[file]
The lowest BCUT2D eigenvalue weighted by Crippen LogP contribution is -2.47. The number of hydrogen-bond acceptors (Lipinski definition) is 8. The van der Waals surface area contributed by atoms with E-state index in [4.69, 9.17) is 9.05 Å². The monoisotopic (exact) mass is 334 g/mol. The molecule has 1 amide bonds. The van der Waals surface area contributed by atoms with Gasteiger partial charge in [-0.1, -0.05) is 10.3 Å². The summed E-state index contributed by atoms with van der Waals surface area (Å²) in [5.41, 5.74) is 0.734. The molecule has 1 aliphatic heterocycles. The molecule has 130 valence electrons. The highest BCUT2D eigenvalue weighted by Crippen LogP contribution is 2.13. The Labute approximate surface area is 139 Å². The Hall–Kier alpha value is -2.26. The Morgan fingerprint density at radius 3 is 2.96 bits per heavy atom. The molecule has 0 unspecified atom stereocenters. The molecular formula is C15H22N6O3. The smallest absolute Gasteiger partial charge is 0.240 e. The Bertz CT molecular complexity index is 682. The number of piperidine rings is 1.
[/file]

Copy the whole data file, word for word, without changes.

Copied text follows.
The lowest BCUT2D eigenvalue weighted by Crippen LogP contribution is -2.47. The number of hydrogen-bond acceptors (Lipinski definition) is 8. The van der Waals surface area contributed by atoms with E-state index in [4.69, 9.17) is 9.05 Å². The monoisotopic (exact) mass is 334 g/mol. The molecule has 1 amide bonds. The van der Waals surface area contributed by atoms with Gasteiger partial charge in [-0.1, -0.05) is 10.3 Å². The summed E-state index contributed by atoms with van der Waals surface area (Å²) in [5.41, 5.74) is 0.734. The molecule has 1 aliphatic heterocycles. The molecule has 130 valence electrons. The highest BCUT2D eigenvalue weighted by Crippen LogP contribution is 2.13. The Labute approximate surface area is 139 Å². The Hall–Kier alpha value is -2.26. The Morgan fingerprint density at radius 3 is 2.96 bits per heavy atom. The molecule has 0 unspecified atom stereocenters. The molecular formula is C15H22N6O3. The smallest absolute Gasteiger partial charge is 0.240 e. The Bertz CT molecular complexity index is 682. The number of piperidine rings is 1.